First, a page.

Help Support the Bitcoin Network: The Simple Guide to Running a Full Node

What is the purpose of Full Nodes? According to Bitcoin core developer Pieter Wuille:

  • Full nodes provide lookup of historic blocks, which is necessary for new nodes synchronizing.

  • Full nodes provide filtered transaction lookup for SPV clients, which is necessary for those clients to function.

  • Full nodes validate blocks and transactions, and relay them.

Jameson Lopp wrote an interesting piece on the importance of Full Nodes here.

Coindesk wrote their own piece on the subject that can be found here.

You can explore current Full Nodes here.

Unlike with mining, you do not earn any money for operating a Full Node. The only benefit you get is that warm fuzzy feeling that you are helping to support the Bitcoin Network. That being said, if you own any bitcoin or run a Bitcoin based business, you do indirectly benefit from a stronger and more robust network .

The Simple Guide to Running a Full Node

1) First you need a computer or server that can be kept online as much as possible. This computer needs to have at least 30GB of free space. Over time it will need more space as the blockchain grows in size. (May be worth it to purchase a cheap external hard drive)

2) It should also have a fast and reliable internet connection that does not have any usage caps/limits. (Our Full Nodes average about 3-4GB worth of uploads every 24 hours)

3) Install the Bitcoin Core Software.

4) Wait for historical data to download. Bitcoin Core initial sync can take 3-10 hours on first startup.

5) After the download is complete, scroll over the signal bars on the bottom right hand corner of the Bitcoin Core window. It will tell you how many connections you have. If you have more than 8 connections, then everything is working great. If you have 8 or less connections, you need to sign into your router's software and forward port 8333.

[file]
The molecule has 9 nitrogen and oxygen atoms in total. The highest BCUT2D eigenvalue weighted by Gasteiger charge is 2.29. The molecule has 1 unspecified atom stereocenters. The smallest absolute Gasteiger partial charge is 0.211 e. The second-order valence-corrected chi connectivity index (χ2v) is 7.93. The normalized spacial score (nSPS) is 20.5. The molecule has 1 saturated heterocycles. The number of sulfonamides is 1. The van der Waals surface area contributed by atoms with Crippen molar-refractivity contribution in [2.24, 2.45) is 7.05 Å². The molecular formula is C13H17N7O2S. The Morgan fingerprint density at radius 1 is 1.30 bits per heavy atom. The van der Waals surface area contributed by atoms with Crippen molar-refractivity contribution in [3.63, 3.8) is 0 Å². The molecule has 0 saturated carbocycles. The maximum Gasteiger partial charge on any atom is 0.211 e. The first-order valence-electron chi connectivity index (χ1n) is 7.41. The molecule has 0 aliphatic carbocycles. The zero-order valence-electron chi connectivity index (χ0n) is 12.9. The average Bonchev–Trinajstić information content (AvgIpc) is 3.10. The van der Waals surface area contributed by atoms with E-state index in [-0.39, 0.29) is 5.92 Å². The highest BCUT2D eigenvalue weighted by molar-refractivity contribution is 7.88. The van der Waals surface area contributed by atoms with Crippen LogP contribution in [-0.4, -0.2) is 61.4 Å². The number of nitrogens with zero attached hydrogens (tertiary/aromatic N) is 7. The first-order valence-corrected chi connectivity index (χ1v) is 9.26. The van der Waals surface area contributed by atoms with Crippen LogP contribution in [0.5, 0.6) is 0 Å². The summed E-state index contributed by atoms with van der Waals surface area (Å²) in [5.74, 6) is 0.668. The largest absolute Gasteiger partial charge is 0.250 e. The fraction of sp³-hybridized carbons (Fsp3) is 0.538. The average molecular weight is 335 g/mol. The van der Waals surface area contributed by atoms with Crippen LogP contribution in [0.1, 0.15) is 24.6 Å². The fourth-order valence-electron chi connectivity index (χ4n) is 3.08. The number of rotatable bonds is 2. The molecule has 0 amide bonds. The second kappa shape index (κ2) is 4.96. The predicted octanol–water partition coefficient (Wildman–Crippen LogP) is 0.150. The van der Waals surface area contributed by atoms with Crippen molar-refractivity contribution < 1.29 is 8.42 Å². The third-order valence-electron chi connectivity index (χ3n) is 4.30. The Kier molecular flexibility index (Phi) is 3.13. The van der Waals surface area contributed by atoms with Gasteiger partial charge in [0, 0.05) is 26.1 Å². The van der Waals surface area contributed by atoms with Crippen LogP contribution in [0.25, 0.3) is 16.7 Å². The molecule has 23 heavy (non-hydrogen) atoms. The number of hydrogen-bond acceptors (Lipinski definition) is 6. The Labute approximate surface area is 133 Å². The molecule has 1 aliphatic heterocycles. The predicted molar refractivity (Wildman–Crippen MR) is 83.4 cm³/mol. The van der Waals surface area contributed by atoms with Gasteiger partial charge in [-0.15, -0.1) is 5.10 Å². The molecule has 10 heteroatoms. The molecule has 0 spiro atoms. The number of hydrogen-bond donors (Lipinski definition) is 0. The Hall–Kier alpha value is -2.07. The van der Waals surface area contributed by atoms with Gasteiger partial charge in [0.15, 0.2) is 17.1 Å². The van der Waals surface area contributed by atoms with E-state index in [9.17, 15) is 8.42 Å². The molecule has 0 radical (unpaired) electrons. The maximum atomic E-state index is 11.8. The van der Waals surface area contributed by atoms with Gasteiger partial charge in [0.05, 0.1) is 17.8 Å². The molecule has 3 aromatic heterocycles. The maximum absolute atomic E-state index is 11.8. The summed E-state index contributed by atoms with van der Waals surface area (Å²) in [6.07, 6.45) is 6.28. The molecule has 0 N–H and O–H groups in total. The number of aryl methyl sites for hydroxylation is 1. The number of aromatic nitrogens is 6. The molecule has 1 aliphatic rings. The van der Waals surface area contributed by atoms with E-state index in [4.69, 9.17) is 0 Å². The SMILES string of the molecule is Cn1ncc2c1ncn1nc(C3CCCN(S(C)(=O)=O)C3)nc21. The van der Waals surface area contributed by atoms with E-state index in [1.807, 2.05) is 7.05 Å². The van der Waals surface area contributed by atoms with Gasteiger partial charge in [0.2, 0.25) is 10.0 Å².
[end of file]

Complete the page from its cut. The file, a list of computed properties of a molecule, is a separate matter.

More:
Active Connections

Note for Mac/OSX users:

One of our users noticed that when running a node on OSX (10.9.3) the ping time goes through the roof whenever the user account is 'locked' or the screensaver comes on, going up to about 10 seconds. He attributes this to the machine going into some sort of low power mode. The problem is that it isn't obvious at all to the casual node runner. Setting the display sleep to 'never' solved this problem and the latency is now below 100ms.

Running a Node on a Raspberry Pi 2

The Raspberry Pi 2 is a low cost and low power Linux computer that only costs $35. For this reason, the RPi2 makes a great full node for those with uncapped home internet connections.

The Bit-Post wrote a great step by step guide that can be found here:

Need more Details?

The in-depth guide to running a Full Node can be found here. It is more complicated than this guide but is a great resource if for some reason something isn't working after you follow our guide.

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